3. The Tesla brand brought to attention EV's to more people than who otherwise would've been interested in EV's. It brings people who really have no business driving one at all. The 100mi range number is arbitrary and it keeps growing. People now want 200mi ranges. The first question a newb asks after learning you got an EV is, "What's the range on it?" Low number in their head is bad and high number is good w/o any sort of reasoning. Toyota, BMW and DOT did studies about "average" commutes, came up with different numbers and designed their car's ranges accordingly. People are looking to only charge their EV's as often as they get gas at a gas station. This is ludicrous thinking, but it's true. So as long as the ignorance of their actual needs continue to grow and they don't recognize that their EV range doesn't need to exceed their daily out and back commute + errands needs, longer range will always be better. Most people don't see that with 10% left on their battery, they're still carrying 100% of the weight of a battery. It gets less efficient as the battery gets depleted. To sum it up, as long as people want larger and larger batteries with longer ranges without recognizing the drawbacks like cost of replacing the system, time it takes to charge a larger battery, slower, etc, the low range EV's will relatively be viewed as even lower and seen as garbage.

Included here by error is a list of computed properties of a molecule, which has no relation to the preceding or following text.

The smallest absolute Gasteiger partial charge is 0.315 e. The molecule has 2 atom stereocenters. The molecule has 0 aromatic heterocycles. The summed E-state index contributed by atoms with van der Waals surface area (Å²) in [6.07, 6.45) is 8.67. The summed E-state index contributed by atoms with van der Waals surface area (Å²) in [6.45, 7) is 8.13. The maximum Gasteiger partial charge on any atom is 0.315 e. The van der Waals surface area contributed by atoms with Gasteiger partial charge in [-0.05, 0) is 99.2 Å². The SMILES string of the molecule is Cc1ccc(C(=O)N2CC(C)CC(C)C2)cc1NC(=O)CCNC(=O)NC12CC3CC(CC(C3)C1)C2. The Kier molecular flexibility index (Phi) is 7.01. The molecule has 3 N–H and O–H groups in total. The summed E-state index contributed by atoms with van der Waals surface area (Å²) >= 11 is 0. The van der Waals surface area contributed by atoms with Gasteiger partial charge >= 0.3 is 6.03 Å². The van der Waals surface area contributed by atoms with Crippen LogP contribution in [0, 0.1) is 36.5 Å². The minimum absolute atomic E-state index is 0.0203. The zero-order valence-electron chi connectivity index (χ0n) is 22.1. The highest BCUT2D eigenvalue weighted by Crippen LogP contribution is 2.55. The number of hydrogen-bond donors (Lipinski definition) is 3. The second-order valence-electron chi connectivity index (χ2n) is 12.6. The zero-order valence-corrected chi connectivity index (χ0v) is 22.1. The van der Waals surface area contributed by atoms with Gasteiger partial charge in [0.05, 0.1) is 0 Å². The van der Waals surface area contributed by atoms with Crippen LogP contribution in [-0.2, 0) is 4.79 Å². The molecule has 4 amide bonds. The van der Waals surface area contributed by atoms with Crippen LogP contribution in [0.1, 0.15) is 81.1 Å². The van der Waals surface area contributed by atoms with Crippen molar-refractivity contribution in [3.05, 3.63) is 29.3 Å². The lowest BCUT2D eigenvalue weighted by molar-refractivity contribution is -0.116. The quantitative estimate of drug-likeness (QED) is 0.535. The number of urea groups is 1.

Luckily this is the case, b/c there's people like us who find the i3's range is perfect whether it be the BEV or the REV and understand exactly what we're getting into and why we didn't buy the other cars. So no need to complain. Just embrace their ignorance of the "other side" and realize this translates to a huge opportunity for us to pick up these cars for cheap.